Find answers to some of the more frequently asked questions on the Forums.

Forums guidelines

Our guidelines keep the Forums a safe place for people to share and learn information.

Just a quick question.

Community Member

I'm going to keep it as simple as possible, because it even confuses me at times.

I first started to have anxiety/depression when I went into year 8 (first year high school). I had little understanding of what a mental health problem was. I met my first ever person who has depression, and I'll admit that I was jealous because of all the sympathy and attention. I didn't understand this wasn't something he could control. I then started to retaliate back and show the same symptoms he did and tried to win some of the sympathy and attention he got. 2 years later, I was diagnosed with extremes anxiety and depression. Because I forced myself to have this. I didn't realise that thinking like that all the time would ever had such a negative impact and I did all this to myself.

I know now (and some years ago) that I was completely in the wrong, but I do not beat myself up for this. It was a silly mistake that I was un-educated about.

My question is,though, is to ask anyone,at all, if they have discovered they have too done this to themselves, or know of anyone that has? And if so, how was the best way they coped with it? I mean, surely if the mind is strong enough to get me into it, it could get me,out, right? 


2 Replies 2

Blue Voices Member
Blue Voices Member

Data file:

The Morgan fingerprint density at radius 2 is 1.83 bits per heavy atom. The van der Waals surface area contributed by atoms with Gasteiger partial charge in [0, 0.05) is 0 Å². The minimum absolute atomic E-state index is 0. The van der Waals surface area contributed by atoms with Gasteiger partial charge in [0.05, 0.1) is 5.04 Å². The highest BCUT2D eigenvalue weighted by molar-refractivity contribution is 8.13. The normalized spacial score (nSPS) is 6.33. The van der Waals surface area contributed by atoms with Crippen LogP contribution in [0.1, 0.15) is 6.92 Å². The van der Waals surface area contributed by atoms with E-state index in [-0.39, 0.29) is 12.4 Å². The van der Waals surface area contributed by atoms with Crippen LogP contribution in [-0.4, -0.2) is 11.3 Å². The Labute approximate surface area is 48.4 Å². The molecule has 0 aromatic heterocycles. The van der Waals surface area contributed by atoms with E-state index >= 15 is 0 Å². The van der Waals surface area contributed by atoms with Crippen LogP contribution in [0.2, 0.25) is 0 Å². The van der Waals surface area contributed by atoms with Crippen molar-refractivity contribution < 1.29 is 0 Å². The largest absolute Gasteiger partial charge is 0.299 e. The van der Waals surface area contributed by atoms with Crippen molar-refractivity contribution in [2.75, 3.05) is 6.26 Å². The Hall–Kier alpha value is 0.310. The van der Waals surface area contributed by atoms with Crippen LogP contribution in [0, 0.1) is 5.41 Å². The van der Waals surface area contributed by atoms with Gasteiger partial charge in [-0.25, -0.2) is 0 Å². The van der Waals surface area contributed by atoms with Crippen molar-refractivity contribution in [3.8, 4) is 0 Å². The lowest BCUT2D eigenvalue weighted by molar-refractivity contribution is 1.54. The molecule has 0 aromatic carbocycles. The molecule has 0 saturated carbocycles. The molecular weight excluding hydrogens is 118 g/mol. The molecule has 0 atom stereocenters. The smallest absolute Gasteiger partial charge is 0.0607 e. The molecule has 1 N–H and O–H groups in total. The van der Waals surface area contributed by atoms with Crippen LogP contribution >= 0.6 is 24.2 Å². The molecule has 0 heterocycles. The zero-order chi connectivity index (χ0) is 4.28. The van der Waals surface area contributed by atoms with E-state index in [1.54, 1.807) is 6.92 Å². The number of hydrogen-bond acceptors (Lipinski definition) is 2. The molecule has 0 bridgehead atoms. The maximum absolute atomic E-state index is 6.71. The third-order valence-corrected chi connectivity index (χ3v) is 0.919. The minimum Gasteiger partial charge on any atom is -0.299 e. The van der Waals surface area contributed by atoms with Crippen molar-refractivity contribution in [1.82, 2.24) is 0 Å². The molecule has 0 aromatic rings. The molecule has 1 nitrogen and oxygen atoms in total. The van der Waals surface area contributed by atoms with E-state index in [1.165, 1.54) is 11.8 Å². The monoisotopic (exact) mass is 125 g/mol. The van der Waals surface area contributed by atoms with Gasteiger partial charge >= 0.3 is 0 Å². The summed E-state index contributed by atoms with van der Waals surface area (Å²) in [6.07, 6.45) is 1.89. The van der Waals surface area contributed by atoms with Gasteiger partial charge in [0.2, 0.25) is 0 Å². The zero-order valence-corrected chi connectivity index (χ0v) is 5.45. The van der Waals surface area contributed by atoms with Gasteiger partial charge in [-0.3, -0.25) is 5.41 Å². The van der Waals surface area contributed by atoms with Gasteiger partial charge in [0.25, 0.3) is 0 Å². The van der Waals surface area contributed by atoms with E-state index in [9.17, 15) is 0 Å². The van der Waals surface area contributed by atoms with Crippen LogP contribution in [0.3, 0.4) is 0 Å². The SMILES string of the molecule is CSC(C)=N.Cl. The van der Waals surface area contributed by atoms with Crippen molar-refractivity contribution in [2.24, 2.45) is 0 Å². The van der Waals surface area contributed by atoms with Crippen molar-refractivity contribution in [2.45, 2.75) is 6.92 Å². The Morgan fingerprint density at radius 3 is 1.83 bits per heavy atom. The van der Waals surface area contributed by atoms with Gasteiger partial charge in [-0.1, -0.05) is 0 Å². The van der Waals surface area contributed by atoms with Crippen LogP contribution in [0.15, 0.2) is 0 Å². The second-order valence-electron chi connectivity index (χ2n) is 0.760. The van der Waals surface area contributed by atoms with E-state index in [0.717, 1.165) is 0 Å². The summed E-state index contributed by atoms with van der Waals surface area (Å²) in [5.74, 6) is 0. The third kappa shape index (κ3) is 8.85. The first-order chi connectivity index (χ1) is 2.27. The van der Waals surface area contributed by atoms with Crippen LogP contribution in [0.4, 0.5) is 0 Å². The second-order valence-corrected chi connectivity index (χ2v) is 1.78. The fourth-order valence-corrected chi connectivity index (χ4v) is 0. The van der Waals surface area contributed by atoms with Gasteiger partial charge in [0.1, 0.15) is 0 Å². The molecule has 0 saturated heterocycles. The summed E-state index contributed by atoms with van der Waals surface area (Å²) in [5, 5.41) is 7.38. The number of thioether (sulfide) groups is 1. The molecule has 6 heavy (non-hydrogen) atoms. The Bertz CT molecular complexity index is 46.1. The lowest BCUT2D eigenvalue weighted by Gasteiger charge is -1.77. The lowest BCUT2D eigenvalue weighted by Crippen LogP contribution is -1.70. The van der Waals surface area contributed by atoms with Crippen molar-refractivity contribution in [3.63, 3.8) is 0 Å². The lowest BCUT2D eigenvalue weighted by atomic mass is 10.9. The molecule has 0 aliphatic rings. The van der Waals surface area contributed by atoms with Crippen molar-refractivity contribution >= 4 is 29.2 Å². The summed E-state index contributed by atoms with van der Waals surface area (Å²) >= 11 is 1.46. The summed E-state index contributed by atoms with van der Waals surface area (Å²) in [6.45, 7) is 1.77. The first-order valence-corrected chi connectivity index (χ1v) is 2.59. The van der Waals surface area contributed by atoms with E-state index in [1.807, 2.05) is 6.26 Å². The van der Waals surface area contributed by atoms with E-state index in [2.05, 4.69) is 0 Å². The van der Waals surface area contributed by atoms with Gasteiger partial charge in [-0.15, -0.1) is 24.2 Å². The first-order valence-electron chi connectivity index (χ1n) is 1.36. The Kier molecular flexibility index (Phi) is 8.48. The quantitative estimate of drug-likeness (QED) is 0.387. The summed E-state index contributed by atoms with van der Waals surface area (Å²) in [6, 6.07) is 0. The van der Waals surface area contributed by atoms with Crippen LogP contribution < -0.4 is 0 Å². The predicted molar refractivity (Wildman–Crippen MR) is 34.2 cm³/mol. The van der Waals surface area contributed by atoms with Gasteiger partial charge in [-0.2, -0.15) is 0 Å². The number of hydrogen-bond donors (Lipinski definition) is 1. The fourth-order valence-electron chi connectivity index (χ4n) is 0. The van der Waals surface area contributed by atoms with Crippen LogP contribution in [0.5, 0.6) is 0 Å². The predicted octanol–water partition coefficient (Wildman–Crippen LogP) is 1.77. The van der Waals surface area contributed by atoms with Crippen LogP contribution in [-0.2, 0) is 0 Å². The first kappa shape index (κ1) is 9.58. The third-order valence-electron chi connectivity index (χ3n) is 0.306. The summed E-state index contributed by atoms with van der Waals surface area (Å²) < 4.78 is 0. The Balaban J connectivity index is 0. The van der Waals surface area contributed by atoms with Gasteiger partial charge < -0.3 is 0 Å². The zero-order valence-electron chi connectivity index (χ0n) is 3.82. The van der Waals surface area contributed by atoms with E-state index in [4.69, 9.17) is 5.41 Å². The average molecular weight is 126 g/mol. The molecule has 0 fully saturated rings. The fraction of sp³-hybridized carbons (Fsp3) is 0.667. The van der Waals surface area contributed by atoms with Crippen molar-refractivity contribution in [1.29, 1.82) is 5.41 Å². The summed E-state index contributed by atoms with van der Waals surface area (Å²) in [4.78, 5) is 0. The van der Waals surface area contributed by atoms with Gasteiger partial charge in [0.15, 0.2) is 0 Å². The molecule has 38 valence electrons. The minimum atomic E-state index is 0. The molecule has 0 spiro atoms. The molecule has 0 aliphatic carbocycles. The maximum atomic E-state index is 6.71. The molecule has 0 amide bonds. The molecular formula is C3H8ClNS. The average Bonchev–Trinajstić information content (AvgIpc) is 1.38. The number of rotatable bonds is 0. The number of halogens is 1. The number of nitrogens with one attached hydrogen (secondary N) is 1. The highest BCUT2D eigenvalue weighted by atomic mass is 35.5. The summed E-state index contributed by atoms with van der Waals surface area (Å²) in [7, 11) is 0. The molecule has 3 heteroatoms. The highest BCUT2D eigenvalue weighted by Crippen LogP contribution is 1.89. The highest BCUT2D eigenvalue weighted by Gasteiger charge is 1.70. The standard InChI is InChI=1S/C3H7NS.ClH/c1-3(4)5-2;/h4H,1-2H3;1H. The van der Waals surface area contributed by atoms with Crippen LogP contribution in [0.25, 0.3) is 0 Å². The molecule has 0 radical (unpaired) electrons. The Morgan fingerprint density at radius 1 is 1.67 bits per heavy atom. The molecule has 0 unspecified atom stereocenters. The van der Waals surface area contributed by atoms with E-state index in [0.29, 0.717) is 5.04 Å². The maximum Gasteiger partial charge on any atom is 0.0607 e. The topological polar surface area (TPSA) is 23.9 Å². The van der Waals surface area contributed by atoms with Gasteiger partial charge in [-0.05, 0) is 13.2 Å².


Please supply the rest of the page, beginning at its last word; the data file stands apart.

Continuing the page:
My situation as to my depression and PTSD are completely different, but your last question struck a cord with me. Yes the mind gets us into it and should be able to get us out. But this is a big but, you have to really want the change, not just say to yourself you want the change but to cognitively want the change to occur, and if you have formed your sense of self around having depression etc then this change wont happen. I dont know your complete history, but maybe this change is something you should talk about with your counsellor or psychologist or even dr. As well even if you cognitively want change your depression could also be caused by chemical imbalances, so no amount of thinking of wanting to change would help.

Community Member

This is an example of a self-fulfilling prophesy scenario. This is not just a matter of your mental state any more. You've generated an attitude toward you from the people you know. They treat you differently know, which reinforces your new state. There are other barriers too. It's not a switch you can turn on and off. It's a lifestyle. very few that enter can ever find their way out.